It’s not until after you’ve learned the hard way that you realize not all advice is good advice. But when you’re just starting out as an entrepreneur, you can’t afford to take risks that might jeopardize your success. So how do you know which advice to trust and which to ignore?

We asked 12 successful entrepreneurs from Young Entrepreneur Council (YEC) the following question:

Q. As a business owner, you’ve likely received advice from many different people. What’s the worst piece of advice you’ve heard and why was it so harmful?

1. Follow Your Dreams or Passion

It turns out that dealing with tax issues, people issues, cash flow, customer complaints, and the hundred other challenges that come with running a business are not my passion after all! If you are serious about running a business, understand that while “baking” or “dog grooming” might be your passion, you’re going to spend way more time in the details of running a business. —John Rood, Next Step Test Preparation

2. Give People Second Chances

I know this sounds harsh, but if a hire was a huge mistake, don’t let them take advantage of you or your company again. So many owners give people second, third, and more chances when they shouldn’t. When we let go of an employee that we thought we couldn’t lose, every employee is relieved and the business runs smoother than ever. My rule is fire fast, hire slow. —Tommy Mello, A1 Garage Door Service

3. The Customer Is Always Right

This old adage is frequently shared (usually by well-meaning people), but it’s completely wrong for a startup. Especially when you’re in the service industry, it’s critical to weigh every customer request against not only what’s right for them, but also what’s right for your business. If you say “yes” to a request that’s outside your area of specialty, it can end badly for everyone. —Brittany Hodak, ZinePak

4. Grow as Fast as You Can

Everyone wants to grow their business as quickly as possible, but it can be dangerous to grow too fast. Take the time to make sure that the growth you’re experiencing is manageable in the short and long term. Make sure that you can easily scale your business to accept the growth before going out on a limb. Continually identifying ways to be more efficient goes hand-in-hand with stable growth. —Nicole Munoz, Start Ranking Now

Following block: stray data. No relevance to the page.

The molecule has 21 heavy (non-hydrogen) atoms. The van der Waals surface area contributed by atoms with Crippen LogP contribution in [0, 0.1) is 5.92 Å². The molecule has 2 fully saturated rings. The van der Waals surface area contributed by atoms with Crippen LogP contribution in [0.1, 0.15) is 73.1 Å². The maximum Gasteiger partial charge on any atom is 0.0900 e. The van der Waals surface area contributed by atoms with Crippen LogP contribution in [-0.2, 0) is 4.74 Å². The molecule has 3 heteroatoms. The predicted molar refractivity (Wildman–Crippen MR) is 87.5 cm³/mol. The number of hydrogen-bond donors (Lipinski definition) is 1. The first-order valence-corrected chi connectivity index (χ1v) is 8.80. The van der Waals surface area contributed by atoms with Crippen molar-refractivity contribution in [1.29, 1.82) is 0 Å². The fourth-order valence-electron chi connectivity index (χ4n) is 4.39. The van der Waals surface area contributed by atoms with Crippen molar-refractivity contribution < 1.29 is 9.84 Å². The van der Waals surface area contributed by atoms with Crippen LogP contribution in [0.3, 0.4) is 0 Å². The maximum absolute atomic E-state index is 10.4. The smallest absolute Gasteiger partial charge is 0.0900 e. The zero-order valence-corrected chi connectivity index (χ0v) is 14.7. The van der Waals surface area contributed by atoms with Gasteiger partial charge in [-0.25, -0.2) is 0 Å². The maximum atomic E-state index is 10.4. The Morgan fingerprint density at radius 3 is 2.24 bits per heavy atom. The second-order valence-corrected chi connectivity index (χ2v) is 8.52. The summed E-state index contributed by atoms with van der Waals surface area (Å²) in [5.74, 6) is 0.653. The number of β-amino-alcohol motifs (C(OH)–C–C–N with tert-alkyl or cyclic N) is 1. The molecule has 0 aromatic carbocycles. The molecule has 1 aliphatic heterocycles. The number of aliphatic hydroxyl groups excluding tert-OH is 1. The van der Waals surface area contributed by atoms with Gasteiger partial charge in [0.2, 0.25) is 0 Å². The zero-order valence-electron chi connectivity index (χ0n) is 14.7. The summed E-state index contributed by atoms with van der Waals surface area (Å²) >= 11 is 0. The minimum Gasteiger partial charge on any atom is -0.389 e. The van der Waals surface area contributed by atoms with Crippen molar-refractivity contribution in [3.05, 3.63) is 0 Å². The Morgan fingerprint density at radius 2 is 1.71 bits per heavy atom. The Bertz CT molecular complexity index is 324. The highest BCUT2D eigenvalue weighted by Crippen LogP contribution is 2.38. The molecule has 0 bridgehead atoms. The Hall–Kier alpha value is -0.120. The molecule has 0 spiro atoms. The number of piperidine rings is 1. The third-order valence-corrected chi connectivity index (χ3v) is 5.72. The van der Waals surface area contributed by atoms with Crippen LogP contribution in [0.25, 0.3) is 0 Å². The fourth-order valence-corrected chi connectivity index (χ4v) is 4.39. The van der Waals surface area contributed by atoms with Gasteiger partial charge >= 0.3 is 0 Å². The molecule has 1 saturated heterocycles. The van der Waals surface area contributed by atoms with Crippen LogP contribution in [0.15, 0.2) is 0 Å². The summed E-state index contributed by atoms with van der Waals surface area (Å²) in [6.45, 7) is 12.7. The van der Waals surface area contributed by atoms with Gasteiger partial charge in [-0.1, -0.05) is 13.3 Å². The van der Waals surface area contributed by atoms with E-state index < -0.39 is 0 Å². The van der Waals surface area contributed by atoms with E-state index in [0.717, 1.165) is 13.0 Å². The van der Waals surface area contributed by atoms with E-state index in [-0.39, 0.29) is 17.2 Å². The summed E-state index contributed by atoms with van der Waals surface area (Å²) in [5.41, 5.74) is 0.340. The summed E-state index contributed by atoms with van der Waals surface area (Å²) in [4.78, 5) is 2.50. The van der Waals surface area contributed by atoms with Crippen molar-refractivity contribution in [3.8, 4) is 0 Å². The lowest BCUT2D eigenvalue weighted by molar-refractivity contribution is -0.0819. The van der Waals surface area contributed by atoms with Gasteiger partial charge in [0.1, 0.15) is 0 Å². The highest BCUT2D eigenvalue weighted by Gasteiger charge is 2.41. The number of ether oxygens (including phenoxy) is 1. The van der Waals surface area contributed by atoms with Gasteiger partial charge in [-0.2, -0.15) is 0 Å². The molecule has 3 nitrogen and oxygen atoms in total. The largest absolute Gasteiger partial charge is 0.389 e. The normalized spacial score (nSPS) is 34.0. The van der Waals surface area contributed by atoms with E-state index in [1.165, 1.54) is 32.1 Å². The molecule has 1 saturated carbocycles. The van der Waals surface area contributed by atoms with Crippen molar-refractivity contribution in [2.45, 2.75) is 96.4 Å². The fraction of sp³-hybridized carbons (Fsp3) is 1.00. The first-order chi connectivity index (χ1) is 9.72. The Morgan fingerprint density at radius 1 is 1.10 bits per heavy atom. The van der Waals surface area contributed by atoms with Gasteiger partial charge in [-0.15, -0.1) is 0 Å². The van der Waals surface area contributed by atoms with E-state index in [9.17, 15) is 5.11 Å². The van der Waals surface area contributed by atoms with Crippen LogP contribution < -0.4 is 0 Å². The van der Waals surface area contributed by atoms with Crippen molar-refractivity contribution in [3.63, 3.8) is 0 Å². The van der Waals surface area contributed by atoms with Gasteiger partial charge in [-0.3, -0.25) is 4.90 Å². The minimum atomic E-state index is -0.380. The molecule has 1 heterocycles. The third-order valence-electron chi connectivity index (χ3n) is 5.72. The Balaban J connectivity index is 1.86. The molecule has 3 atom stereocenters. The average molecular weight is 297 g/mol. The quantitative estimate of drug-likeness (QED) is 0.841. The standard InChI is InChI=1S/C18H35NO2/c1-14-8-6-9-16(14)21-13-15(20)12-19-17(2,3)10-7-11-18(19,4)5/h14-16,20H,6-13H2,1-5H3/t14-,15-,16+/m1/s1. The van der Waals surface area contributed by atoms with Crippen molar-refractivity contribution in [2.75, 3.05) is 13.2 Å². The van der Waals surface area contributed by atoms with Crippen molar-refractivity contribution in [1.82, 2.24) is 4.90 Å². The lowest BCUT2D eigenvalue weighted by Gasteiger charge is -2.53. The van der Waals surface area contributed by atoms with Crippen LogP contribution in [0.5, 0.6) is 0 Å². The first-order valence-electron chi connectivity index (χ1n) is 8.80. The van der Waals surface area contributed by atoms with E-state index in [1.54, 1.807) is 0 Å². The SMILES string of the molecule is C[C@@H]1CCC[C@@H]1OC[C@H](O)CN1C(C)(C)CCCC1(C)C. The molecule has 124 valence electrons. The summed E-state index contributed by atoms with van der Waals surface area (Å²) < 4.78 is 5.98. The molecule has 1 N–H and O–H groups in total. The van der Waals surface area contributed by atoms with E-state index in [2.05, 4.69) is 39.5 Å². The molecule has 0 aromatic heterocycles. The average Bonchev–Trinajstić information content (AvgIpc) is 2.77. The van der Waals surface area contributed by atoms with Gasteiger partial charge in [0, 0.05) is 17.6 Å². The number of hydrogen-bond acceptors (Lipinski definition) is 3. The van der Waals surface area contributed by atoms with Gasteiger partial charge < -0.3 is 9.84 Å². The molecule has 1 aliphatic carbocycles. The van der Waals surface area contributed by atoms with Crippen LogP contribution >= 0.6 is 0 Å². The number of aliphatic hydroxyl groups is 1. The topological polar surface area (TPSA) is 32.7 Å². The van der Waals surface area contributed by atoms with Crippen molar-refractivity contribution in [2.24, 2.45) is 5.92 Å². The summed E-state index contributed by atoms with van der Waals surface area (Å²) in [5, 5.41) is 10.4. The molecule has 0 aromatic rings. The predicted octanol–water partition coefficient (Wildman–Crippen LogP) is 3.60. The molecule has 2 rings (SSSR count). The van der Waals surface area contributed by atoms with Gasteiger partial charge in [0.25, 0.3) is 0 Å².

5. Don’t Sweat the Small Stuff

The small stuff—the little inconveniences, details, and inefficiencies that are baked into everything—can make the biggest difference. I made my business that much better by working from the bottom to improve each and every part. Taking command of the little things helped me change the big picture. —Matt Doyle, Excel Builders

6. Stick With What Works

The worst piece of advice I ever received was “Once you find what works, stick with it.” While there is some truth to this, I think following that advice will lead to complacency. Of course, it’s important to figure out what works (and what doesn’t!), but you should always continue asking yourself how others can improve, what else they can be doing, and what you’ve outgrown. —Leila Lewis, Be Inspired PR

7. Wait and See What Happens

I missed opportunities by waiting when the market and economic cycles were down where I could have really established myself for the new positive upswing in the economy and realized bigger gains. It’s not necessarily a good idea to take the “wait and see” approach as you might miss the time where no one else was acting and you could have come out on top in a niche. Just go for it! —Murray Newlands, Sighted

8. Follow Your Instinct

I believe instinct is important, but it can’t be the only thing that moves you to action. I am a firm believer in doing your research and measuring those against what your gut is telling you. It’s really a combination of both that leads you to the best decision, at least in my own experience. Just going on gut can be more emotional than rational. —Zach Binder, RankLab

9. Don’t Develop Deep Relationships With Your Employees

I was told to not get to know my team on a more personal level. While it’s important to always maintain a respect level with them during business hours, I’ve found that developing relationships outside of the office can lead to stronger team camaraderie. It leads to more dedication at work, and employees who are invested in not only their own personal success, but the success of the team as a whole. —Bryanne Lawless, BLND Public Relations

10. Raise Money

Spend a day in any co-working space in any city, and the conversation will eventually turn to raising money. But the truth is most businesses should focus less on raising money and more on earning money. Outside funding is critical for some capital-intensive businesses, but for the vast majority of startups, it’s never been cheaper or easier to launch a business with a laptop and a website. —Richard Kershaw,

11. Never Trust Anyone in Business

The single worst piece of advice I’ve ever received was to never trust anyone in business. This advice is lethal because it suggests you should have an advantage in your business relationships. Early on in my career, I took this advice but quickly realized that in order for any business relationship to work, it must be mutually beneficial, and trust is an absolutely critical element of success. —Kristopher Jones,

12. Hire Based on Experience

An amateur mistake entrepreneurs make is hiring talent based solely on their work history and education. Some of the best employees I’ve ever recruited had non-traditional backgrounds for the roles they filled, yet they managed to outperform their peers in a matter of months. I truly believe passion drives everything, and people may surprise you when you give them the opportunity to truly excel. —Firas Kittaneh, Amerisleep